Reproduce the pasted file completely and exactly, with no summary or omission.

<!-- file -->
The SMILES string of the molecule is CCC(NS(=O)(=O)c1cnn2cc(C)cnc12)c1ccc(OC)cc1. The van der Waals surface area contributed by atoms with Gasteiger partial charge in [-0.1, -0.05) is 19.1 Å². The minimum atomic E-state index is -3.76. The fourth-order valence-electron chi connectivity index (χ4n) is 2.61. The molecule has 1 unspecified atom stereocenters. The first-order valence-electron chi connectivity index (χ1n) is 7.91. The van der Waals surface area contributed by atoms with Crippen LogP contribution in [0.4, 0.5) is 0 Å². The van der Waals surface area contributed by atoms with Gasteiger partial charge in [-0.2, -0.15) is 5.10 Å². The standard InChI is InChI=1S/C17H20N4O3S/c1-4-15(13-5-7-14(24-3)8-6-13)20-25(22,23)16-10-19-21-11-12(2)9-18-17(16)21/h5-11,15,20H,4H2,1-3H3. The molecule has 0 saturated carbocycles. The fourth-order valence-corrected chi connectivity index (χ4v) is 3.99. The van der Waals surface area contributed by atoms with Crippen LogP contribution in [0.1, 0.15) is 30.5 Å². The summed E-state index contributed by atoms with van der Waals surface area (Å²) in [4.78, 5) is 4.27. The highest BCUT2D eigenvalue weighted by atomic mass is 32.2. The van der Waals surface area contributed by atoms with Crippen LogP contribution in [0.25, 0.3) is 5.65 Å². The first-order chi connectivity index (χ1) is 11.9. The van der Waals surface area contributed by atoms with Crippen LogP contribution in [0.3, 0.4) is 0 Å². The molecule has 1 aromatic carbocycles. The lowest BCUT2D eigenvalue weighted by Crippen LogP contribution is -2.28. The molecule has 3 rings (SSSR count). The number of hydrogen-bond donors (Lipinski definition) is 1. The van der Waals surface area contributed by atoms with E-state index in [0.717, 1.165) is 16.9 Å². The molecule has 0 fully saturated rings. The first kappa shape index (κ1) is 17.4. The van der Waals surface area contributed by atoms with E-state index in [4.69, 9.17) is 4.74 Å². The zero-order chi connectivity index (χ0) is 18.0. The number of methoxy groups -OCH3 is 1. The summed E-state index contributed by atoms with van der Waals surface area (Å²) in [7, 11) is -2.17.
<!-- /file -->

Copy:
The SMILES string of the molecule is CCC(NS(=O)(=O)c1cnn2cc(C)cnc12)c1ccc(OC)cc1. The van der Waals surface area contributed by atoms with Gasteiger partial charge in [-0.1, -0.05) is 19.1 Å². The minimum atomic E-state index is -3.76. The fourth-order valence-electron chi connectivity index (χ4n) is 2.61. The molecule has 1 unspecified atom stereocenters. The first-order valence-electron chi connectivity index (χ1n) is 7.91. The van der Waals surface area contributed by atoms with Crippen LogP contribution in [0.4, 0.5) is 0 Å². The van der Waals surface area contributed by atoms with Gasteiger partial charge in [-0.2, -0.15) is 5.10 Å². The standard InChI is InChI=1S/C17H20N4O3S/c1-4-15(13-5-7-14(24-3)8-6-13)20-25(22,23)16-10-19-21-11-12(2)9-18-17(16)21/h5-11,15,20H,4H2,1-3H3. The molecule has 0 saturated carbocycles. The fourth-order valence-corrected chi connectivity index (χ4v) is 3.99. The van der Waals surface area contributed by atoms with Crippen LogP contribution in [0.1, 0.15) is 30.5 Å². The summed E-state index contributed by atoms with van der Waals surface area (Å²) in [4.78, 5) is 4.27. The highest BCUT2D eigenvalue weighted by atomic mass is 32.2. The van der Waals surface area contributed by atoms with Crippen LogP contribution in [0.25, 0.3) is 5.65 Å². The first-order chi connectivity index (χ1) is 11.9. The van der Waals surface area contributed by atoms with Crippen LogP contribution in [0.3, 0.4) is 0 Å². The molecule has 1 aromatic carbocycles. The lowest BCUT2D eigenvalue weighted by Crippen LogP contribution is -2.28. The molecule has 3 rings (SSSR count). The number of hydrogen-bond donors (Lipinski definition) is 1. The van der Waals surface area contributed by atoms with E-state index in [0.717, 1.165) is 16.9 Å². The molecule has 0 fully saturated rings. The first kappa shape index (κ1) is 17.4. The van der Waals surface area contributed by atoms with E-state index in [4.69, 9.17) is 4.74 Å². The zero-order chi connectivity index (χ0) is 18.0. The number of methoxy groups -OCH3 is 1. The summed E-state index contributed by atoms with van der Waals surface area (Å²) in [7, 11) is -2.17.